The reality of the much-hyped NBA free agent class of 2018, which received ample attention over All-Star weekend, is that beyond the first handful of guys, things get dicey quickly. There’s one guy not going anywhere — Warriors forward Kevin Durant — and three guys who are marginal candidates to leave their current teams (Chris Paul, LeBron James, Paul George). There’s a big guy who’s hurt (DeMarcus Cousins) and a big guy who’s offensively limited (DeAndre Jordan). That pretty much does it for the big-money, unrestricted crop. From there, the best bet teams with cap space have is a bustling group of restricted free agents. These are the castoff members of the draft Class of 2014, which saw only four first-rounders receive extensions last offseason, and provide the best opportunities for teams struggling to attract free agents to unearth some gems. These players are all young, but each also comes with some asterisk or another — a lingering injury, a front office seeking to rebuild, a team with luxury tax concerns. If there were no such asterisk, the player would have an extended contract already. "It was not a great draft class, and it has not been a group that has had a lot of luck," one general manager told Sporting News. "So restricted free agency, you know, there’s going to be a lot there to pick from. If you put a team into the right position, you can sign some good young players.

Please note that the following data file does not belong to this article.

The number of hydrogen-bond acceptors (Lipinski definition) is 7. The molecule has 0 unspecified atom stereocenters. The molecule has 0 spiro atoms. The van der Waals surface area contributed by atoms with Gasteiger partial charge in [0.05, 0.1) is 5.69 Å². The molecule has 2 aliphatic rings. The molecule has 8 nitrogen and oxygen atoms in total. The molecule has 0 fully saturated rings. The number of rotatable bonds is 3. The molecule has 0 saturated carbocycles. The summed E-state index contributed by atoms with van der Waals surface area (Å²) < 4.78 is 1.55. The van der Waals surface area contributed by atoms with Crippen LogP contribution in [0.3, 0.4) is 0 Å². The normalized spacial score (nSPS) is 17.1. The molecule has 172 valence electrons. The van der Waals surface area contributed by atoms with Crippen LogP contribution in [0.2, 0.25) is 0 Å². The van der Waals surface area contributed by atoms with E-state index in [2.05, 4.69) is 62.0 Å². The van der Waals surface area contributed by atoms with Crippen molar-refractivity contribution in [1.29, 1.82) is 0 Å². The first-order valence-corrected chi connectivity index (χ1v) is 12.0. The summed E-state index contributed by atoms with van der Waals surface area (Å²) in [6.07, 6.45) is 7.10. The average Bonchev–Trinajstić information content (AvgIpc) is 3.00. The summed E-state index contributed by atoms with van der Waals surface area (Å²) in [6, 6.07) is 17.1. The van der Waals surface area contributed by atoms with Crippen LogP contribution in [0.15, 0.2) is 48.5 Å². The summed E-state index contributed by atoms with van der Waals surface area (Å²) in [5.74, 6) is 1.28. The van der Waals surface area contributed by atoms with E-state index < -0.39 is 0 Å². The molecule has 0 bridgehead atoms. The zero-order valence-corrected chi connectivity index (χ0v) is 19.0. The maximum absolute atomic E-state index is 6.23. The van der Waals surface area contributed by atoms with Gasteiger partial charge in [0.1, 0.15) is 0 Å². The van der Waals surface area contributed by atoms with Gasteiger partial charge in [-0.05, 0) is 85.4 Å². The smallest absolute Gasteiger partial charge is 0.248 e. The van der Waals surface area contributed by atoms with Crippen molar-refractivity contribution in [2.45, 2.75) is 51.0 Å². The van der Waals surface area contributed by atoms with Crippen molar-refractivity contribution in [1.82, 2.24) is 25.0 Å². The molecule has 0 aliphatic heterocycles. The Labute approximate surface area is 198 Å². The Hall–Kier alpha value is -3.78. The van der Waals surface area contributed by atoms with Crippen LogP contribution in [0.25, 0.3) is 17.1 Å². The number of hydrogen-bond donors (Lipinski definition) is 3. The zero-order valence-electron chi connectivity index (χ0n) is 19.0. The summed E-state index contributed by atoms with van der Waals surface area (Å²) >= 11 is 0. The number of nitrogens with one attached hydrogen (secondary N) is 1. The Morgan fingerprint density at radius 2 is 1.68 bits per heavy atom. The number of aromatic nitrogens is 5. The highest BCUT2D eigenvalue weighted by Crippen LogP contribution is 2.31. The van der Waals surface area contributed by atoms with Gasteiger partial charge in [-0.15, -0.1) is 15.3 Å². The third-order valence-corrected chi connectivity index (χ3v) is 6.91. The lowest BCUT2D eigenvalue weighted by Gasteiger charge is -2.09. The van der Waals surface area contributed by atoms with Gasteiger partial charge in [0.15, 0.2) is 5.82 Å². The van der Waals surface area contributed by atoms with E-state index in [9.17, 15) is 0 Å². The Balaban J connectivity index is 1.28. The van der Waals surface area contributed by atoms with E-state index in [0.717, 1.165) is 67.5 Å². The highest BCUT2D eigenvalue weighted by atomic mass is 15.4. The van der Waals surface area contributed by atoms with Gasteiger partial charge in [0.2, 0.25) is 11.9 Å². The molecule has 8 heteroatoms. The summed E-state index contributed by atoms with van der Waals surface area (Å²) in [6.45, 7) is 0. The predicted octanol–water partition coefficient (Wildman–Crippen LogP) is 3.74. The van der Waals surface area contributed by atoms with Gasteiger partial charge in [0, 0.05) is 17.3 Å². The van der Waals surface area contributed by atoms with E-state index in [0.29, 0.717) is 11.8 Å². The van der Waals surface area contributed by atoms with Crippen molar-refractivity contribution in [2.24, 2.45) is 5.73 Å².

Magic's Aaron Gordon could dictate market for flawed class of restricted free agents
Sporting News | Feb 22